This is part of our Octoverse 2022 report, which explores the state of open source software, its impact on companies, and key trends shaping software development.

Over the past several years—and the past year in particular—supply chain security in the open source ecosystem has become a large point of focus for the broader open source community—including the many companies and governments that rely on open source software.

As an industry and community, we have seen bad actors take over user accounts, corrupt popular open source dependencies, and take advantage of vulnerabilities in some of the biggest open source projects.

It’s no secret that a lot of our modern digital infrastructure runs on open source. The success of open source software (OSS), in part, comes down to the speed at which it’s developed by a global community of developers. But this speed can come at a cost if developers inherit the vulnerabilities in their supply chain.

At GitHub, we think a lot about a high-profile supply chain attack that might cause developers, teams, and organizations to lose trust in open source—because we know firsthand how important OSS is and how integral it will continue to be. We also know that staying on top of open source vulnerabilities can be a full-time job.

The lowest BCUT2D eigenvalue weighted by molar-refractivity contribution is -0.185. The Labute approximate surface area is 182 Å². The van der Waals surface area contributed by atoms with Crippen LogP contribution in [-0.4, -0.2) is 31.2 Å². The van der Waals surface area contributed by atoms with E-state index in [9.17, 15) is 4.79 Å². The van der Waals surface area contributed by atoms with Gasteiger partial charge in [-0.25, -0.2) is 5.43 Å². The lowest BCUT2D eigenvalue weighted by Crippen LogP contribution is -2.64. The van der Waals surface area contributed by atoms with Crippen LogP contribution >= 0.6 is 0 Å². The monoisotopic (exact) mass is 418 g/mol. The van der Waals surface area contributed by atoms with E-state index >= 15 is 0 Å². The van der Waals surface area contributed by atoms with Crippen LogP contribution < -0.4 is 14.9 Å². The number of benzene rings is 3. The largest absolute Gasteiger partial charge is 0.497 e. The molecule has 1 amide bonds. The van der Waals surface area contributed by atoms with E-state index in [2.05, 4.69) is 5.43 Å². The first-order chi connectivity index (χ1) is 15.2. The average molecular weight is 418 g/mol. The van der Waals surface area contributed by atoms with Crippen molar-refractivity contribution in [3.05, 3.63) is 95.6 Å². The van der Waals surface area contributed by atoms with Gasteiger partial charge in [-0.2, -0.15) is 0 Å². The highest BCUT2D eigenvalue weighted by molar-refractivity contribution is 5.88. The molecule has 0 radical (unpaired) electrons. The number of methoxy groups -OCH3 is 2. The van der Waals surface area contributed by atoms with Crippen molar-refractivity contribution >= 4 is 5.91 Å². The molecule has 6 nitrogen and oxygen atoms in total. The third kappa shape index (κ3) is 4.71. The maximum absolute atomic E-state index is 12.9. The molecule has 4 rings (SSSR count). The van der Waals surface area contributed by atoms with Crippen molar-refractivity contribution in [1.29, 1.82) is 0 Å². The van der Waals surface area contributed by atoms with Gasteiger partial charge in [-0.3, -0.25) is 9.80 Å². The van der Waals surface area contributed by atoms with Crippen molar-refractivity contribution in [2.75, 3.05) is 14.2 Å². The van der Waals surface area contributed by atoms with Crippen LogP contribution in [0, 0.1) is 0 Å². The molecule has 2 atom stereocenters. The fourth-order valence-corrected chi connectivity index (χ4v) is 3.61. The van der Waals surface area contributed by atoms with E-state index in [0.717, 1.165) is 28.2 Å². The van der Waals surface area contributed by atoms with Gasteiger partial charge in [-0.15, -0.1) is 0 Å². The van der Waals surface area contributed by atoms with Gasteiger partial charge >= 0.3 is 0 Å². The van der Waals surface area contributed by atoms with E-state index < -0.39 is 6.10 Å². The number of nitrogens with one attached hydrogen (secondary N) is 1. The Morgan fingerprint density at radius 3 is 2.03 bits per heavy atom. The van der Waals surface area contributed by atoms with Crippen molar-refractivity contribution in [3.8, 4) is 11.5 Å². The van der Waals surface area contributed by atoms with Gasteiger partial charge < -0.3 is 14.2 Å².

That’s why we’re investing in new ways to protect the supply chain that make it easier for security researchers to more effectively disclose vulnerabilities to developers, and make it easier for developers to verify the software they are installing is genuine. From the GitHub Security Lab to tools like Dependabot to GitHub Advanced Security, we’re working to help developers and companies monitor, alert, and automatically remediate vulnerabilities in OSS—and software more broadly—as soon they’re discovered. That’s why we offer security tools like Dependabot, code scanning, and secret scanning for free to developers on GitHub.

This is an important capability that effectively mitigates known vulnerabilities, but it’s not the only thing you need to do to protect your supply chain. Sophisticated attackers are increasingly attacking aspects of the supply chain to try to gain an advantage. A newer kind of risk is supply chain attacks. Recall the Solarwinds attack a few years back where an attacker injected malware into software from a company called Solarwinds which was a commercial developer dependency. By breaching the supply chain of a popular component, they were able to leverage this malicious code to attack a large number of additional targets.

At GitHub, we’re partnering with leaders in open source and security like the Open Source Security Foundation to help protect the supply chain against attacks by adding new kinds of signing, attestations, and policies to help developers install only safe dependencies. Whether you’re working in open source or at a company (or both), you can do your part to mitigate supply chain risks today by implementing current best practices.

What to watch

A greater commitment to securing OSS from companies, open source developers, and even governments that collectively rely on open source solutions. We also anticipate more advances in security alerting tool threat detection capabilities and a focus on shifting left to build more secure code from the start through tools like GitHub Advanced Security.